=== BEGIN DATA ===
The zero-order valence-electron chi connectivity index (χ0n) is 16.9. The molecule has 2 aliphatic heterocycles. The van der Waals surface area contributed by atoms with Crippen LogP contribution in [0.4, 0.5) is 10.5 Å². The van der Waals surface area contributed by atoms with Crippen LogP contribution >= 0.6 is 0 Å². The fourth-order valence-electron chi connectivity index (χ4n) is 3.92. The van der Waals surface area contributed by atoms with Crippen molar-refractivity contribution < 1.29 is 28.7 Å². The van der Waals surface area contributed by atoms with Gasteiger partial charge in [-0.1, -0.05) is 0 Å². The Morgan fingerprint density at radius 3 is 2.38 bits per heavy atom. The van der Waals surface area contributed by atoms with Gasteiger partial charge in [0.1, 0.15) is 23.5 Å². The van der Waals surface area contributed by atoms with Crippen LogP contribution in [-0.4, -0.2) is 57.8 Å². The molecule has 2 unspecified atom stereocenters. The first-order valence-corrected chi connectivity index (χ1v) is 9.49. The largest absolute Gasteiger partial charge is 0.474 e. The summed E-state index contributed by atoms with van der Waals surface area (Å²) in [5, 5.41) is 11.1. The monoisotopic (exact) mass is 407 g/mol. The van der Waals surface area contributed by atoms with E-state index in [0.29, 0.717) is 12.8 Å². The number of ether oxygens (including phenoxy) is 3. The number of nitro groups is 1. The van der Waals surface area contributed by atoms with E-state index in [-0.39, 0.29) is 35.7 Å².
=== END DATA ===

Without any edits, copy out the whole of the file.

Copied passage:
The zero-order valence-electron chi connectivity index (χ0n) is 16.9. The molecule has 2 aliphatic heterocycles. The van der Waals surface area contributed by atoms with Crippen LogP contribution in [0.4, 0.5) is 10.5 Å². The van der Waals surface area contributed by atoms with Crippen LogP contribution >= 0.6 is 0 Å². The fourth-order valence-electron chi connectivity index (χ4n) is 3.92. The van der Waals surface area contributed by atoms with Crippen molar-refractivity contribution < 1.29 is 28.7 Å². The van der Waals surface area contributed by atoms with Gasteiger partial charge in [-0.1, -0.05) is 0 Å². The Morgan fingerprint density at radius 3 is 2.38 bits per heavy atom. The van der Waals surface area contributed by atoms with Gasteiger partial charge in [0.1, 0.15) is 23.5 Å². The van der Waals surface area contributed by atoms with Crippen LogP contribution in [-0.4, -0.2) is 57.8 Å². The molecule has 2 unspecified atom stereocenters. The first-order valence-corrected chi connectivity index (χ1v) is 9.49. The largest absolute Gasteiger partial charge is 0.474 e. The summed E-state index contributed by atoms with van der Waals surface area (Å²) in [5, 5.41) is 11.1. The monoisotopic (exact) mass is 407 g/mol. The van der Waals surface area contributed by atoms with E-state index in [0.29, 0.717) is 12.8 Å². The number of ether oxygens (including phenoxy) is 3. The number of nitro groups is 1. The van der Waals surface area contributed by atoms with E-state index in [-0.39, 0.29) is 35.7 Å².